- To be informed of clemency and expungement procedures, to provide information to the governor, the court, any clemency board, and other authority in these procedures, and to have that information considered before a clemency or expungement decision is made; and to be notified of such decision in advance of any release of the offender;
- To the prompt return of your property when no longer needed as evidence in the case;
- To full and timely restitution from each convicted offender for all losses suffered, both directly and indirectly as a result of the criminal conduct;
- To proceedings free from unreasonable delay, and to a prompt and final conclusion of the case and any related post-judgment proceedings;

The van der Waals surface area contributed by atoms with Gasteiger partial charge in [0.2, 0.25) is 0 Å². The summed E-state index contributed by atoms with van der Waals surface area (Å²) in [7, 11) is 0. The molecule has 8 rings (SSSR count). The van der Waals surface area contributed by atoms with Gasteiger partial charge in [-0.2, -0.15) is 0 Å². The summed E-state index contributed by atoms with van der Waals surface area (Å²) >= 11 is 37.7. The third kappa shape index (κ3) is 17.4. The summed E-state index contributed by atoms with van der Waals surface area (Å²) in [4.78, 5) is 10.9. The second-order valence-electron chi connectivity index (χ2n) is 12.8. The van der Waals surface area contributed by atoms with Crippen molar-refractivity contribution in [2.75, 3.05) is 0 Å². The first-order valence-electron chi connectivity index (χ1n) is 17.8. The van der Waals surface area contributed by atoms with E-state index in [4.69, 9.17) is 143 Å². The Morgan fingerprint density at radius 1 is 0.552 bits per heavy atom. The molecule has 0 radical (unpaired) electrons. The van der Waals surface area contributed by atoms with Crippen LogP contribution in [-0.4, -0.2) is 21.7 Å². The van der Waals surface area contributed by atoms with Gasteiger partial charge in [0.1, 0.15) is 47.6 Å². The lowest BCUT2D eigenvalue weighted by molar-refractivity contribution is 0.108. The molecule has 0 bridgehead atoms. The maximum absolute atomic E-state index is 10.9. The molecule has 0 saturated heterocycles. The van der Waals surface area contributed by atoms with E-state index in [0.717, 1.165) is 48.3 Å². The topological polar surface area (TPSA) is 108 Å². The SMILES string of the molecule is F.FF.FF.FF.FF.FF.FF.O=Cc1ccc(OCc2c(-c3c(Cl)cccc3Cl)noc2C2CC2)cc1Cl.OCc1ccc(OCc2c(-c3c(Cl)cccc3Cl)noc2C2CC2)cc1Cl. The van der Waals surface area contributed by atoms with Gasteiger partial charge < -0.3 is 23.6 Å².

- To be informed of these rights;
- To seek the advice of an attorney with respect to their rights;
- To assert and seek enforcement of these rights and any other right afforded to a victim by law and to have the court or other authority with jurisdiction act promptly on such a request and to seek remedy for the violation of any right
A "victim" is a person who suffers direct or threatened physical, psychological, or financial harm as a result of the commission or attempted commission of a crime or delinquent act or against whom the crime or delinquent act is committed.
The term "victim" includes the victim's lawful representative, the parent or guardian of a minor, or the next of kin of a homicide victim, except upon a showing that the interest of such individual would be in actual or potential conflict with the interests of the victim.
Florida statutes also provide the victim with statutory rights and many overlap with the constitutional rights listed above. Additional rights not already mentioned which may apply in your case include: